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YWCA's 21-Day Challenge reflects on reparations and more

As our nation continues to grapple with racial injustice, inequality and racism… a renewed spotlight on education and personal responsibility

OHIO, USA — Listening…. Learning…. Inspiring change.

As our nation continues to grapple with racial injustice, inequality and racism, there's a renewed spotlight on education and personal responsibility.

YWCA is among the many organizations invested in this work. They launched their 21-Day Challenge back in 2019. At the time, 2500 people signed on.

And in 2021, beginning this month, more than 18,000 people across 48 states are choosing to take a deep personal dive into issues of structural racism and social inequity.

"We’ve seen a lot of interest in the challenge growth since the protests around the murder of George Floyd," said YWCA of Greater Cleveland's Paige Robar. "I think a lot of white people are waking up for the first time to realize the depth of systemic racism, and this challenge really gives people to get curious, to expand their knowledge, and gives them the tools to really dig in and hopefully become allies," she explained.

Participants will be presented with challenges such as reading an article, listening to a podcast, reflecting on personal experience and more. Participation in an activity like this helps us to discover how racial injustice and social injustice impact our community, to connect with one another, to identify ways to dismantle racism and other forms of discrimination.

The goal of the challenge is to encourage participants to face how structural racism presents itself in everyday life. Robar says we know the problem, it’s now time to take steps to make it right.

"Reparations was a huge keystone for us this year, because I think there’s been so much conversation about the damage that systemic racism has done, that the next step is to get into how you repair that damage, and reparations seems like the clearest way forward."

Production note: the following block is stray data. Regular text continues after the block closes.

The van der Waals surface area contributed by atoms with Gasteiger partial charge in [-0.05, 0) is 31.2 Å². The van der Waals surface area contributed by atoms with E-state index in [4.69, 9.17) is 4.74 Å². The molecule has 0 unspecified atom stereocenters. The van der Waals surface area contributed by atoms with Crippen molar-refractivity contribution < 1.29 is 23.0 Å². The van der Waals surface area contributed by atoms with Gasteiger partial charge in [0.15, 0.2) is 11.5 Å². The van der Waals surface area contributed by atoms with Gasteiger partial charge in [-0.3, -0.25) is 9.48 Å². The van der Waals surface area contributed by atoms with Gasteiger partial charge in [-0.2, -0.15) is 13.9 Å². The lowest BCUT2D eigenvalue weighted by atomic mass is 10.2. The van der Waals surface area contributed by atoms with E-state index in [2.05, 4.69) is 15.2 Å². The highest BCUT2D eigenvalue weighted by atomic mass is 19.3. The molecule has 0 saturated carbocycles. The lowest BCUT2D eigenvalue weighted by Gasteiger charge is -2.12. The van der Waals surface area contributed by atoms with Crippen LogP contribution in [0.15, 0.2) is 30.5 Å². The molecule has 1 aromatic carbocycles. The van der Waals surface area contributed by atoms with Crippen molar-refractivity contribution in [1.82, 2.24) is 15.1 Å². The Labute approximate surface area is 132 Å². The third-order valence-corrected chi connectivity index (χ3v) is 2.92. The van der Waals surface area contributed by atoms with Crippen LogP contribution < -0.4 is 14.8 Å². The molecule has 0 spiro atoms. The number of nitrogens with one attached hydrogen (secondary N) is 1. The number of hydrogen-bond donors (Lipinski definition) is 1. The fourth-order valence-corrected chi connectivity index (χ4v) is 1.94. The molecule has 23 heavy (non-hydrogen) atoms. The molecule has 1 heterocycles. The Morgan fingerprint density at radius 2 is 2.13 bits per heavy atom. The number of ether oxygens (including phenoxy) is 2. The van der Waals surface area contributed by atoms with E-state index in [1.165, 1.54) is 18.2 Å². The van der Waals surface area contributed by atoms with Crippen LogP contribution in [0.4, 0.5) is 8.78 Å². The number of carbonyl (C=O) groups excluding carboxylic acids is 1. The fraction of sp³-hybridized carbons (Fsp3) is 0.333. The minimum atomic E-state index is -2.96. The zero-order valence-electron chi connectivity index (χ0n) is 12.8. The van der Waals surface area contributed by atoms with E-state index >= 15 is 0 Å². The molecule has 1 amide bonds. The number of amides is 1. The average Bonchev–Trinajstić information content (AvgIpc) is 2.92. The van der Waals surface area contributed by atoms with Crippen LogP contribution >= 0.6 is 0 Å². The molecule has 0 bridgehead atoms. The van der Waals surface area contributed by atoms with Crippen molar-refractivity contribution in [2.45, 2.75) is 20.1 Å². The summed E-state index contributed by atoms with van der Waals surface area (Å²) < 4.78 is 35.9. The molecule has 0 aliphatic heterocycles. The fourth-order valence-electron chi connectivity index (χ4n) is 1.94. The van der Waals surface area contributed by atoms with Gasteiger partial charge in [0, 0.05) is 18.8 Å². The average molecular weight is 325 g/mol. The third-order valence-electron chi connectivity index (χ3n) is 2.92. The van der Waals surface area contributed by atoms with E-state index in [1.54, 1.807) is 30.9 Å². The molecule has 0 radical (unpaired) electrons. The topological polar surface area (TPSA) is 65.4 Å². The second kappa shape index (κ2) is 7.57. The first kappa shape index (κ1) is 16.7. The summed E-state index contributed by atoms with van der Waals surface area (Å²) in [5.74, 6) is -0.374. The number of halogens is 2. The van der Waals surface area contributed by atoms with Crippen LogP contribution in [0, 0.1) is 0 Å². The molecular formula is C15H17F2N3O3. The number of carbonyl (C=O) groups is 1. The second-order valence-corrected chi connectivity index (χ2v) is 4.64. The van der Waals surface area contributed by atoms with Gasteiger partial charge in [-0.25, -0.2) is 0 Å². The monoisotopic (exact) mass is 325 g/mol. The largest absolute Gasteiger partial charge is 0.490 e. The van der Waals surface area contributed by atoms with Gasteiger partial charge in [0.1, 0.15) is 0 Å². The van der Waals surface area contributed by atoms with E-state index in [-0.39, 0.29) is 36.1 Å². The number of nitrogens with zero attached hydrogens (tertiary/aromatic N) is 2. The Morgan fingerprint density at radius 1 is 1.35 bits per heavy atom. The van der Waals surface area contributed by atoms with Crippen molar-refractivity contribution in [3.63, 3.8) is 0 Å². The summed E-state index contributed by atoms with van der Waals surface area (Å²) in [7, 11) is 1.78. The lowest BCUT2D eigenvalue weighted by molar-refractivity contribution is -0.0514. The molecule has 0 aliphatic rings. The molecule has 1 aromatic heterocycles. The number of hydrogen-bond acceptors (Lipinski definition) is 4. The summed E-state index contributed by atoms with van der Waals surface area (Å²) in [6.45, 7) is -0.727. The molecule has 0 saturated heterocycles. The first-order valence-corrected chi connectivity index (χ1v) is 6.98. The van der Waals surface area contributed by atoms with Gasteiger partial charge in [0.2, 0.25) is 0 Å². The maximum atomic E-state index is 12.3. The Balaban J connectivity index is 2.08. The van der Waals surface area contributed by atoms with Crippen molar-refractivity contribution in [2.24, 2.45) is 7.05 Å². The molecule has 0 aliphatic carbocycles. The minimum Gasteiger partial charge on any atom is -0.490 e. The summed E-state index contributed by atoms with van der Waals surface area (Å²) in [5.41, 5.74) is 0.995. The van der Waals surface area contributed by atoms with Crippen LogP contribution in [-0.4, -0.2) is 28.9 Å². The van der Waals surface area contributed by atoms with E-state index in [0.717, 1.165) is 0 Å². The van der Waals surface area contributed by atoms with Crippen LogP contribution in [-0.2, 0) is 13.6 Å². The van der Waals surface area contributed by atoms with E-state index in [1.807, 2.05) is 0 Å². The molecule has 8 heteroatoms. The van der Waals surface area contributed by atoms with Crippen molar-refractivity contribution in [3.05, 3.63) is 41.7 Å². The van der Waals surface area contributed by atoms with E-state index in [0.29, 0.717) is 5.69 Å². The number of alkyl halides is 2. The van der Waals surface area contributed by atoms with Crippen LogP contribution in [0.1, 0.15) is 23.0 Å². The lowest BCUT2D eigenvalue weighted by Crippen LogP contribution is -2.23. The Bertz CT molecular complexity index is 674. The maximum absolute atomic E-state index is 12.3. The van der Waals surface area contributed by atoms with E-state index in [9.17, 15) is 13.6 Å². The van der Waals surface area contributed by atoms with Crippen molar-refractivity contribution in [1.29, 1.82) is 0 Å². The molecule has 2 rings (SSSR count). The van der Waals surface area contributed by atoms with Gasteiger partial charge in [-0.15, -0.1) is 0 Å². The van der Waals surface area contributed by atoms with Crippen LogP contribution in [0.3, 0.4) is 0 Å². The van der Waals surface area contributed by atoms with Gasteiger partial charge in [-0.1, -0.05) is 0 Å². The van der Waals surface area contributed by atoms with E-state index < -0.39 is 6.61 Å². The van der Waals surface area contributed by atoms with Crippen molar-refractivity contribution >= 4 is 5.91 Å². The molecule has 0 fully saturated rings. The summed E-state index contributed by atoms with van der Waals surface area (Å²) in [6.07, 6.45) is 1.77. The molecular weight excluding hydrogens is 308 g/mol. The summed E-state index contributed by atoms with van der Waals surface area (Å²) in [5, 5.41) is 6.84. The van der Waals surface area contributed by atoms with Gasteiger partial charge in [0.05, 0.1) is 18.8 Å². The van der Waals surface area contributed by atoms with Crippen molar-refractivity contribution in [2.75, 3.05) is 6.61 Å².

Reparations is one of the more controversial topics surrounding giving back to the black community– the idea that blacks should be compensated for the atrocities of slavery, trickling down to racist practices of more recent times, doesn’t sit well with everyone. But in an unprecedented move, Evanston Illinois recently became the first city in the nation to pay reparations to black residents who suffered housing discrimination between the years 1919 and 1969, or their descendants. But this isn’t the first time reparations has been attempted in America. It also happened during the reconstruction era, right after the Civil War.

"There was an attempt to give black people and enslaved people land and ensure voting rights that were eventually rolled back during the Jim Crow era. It continues now with the legacy of redlining, with the wealth gap," Robar said.

The 21-Day Challenge devoted an entire week focusing on reparations alone.

"We're still trying to fix damages that are happening right now at this moment," Robar added.

Now George Floyd is thrust back into the forefront of our minds - as his accused killer’s trial gears up - and  as the world remembers when cities erupted in rallies and protests over his passing - putting one collective voice to a persistent and perpetual problem in the this country - racial and social injustice.

"Systemic racism affects all black people in America," Robar said. Not just those who are direct descendants of enslaved people."

*Editor's Note: The video in the player above is from a panel discussion held March 30 on how race is impacting the Derek Chauvin murder trial.